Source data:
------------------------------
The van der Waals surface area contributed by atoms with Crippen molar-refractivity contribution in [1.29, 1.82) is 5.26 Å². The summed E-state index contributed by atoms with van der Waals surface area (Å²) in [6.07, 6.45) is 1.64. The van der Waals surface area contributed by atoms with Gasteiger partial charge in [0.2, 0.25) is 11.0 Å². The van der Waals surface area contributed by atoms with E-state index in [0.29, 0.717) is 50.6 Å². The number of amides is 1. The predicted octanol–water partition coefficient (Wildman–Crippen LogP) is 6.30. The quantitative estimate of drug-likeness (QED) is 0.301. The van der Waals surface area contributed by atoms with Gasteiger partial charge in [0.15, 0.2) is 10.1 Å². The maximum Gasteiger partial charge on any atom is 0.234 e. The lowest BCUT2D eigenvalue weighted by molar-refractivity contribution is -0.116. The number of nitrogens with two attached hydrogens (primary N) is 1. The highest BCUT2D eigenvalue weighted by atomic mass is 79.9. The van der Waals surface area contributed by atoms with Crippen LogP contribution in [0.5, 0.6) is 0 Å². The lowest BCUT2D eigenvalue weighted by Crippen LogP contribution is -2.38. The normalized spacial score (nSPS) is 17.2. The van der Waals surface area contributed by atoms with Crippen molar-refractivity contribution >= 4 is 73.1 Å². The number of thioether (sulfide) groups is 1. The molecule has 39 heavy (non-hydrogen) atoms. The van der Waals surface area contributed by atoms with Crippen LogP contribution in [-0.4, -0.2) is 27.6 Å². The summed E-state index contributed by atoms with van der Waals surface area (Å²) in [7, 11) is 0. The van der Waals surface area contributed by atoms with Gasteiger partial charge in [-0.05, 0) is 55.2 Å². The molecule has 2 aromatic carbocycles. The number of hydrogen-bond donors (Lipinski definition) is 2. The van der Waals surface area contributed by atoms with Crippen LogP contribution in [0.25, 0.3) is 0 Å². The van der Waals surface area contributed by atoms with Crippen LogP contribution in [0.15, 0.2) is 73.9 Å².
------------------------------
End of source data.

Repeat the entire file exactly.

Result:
The van der Waals surface area contributed by atoms with Crippen molar-refractivity contribution in [1.29, 1.82) is 5.26 Å². The summed E-state index contributed by atoms with van der Waals surface area (Å²) in [6.07, 6.45) is 1.64. The van der Waals surface area contributed by atoms with Gasteiger partial charge in [0.2, 0.25) is 11.0 Å². The van der Waals surface area contributed by atoms with E-state index in [0.29, 0.717) is 50.6 Å². The number of amides is 1. The predicted octanol–water partition coefficient (Wildman–Crippen LogP) is 6.30. The quantitative estimate of drug-likeness (QED) is 0.301. The van der Waals surface area contributed by atoms with Gasteiger partial charge in [0.15, 0.2) is 10.1 Å². The maximum Gasteiger partial charge on any atom is 0.234 e. The lowest BCUT2D eigenvalue weighted by molar-refractivity contribution is -0.116. The number of nitrogens with two attached hydrogens (primary N) is 1. The highest BCUT2D eigenvalue weighted by atomic mass is 79.9. The van der Waals surface area contributed by atoms with Crippen LogP contribution in [0.5, 0.6) is 0 Å². The lowest BCUT2D eigenvalue weighted by Crippen LogP contribution is -2.38. The normalized spacial score (nSPS) is 17.2. The van der Waals surface area contributed by atoms with Crippen molar-refractivity contribution >= 4 is 73.1 Å². The number of thioether (sulfide) groups is 1. The molecule has 39 heavy (non-hydrogen) atoms. The van der Waals surface area contributed by atoms with Crippen LogP contribution in [-0.4, -0.2) is 27.6 Å². The summed E-state index contributed by atoms with van der Waals surface area (Å²) in [7, 11) is 0. The van der Waals surface area contributed by atoms with Gasteiger partial charge in [-0.05, 0) is 55.2 Å². The molecule has 2 aromatic carbocycles. The number of hydrogen-bond donors (Lipinski definition) is 2. The van der Waals surface area contributed by atoms with Crippen LogP contribution in [0.25, 0.3) is 0 Å². The van der Waals surface area contributed by atoms with Crippen LogP contribution in [0.15, 0.2) is 73.9 Å².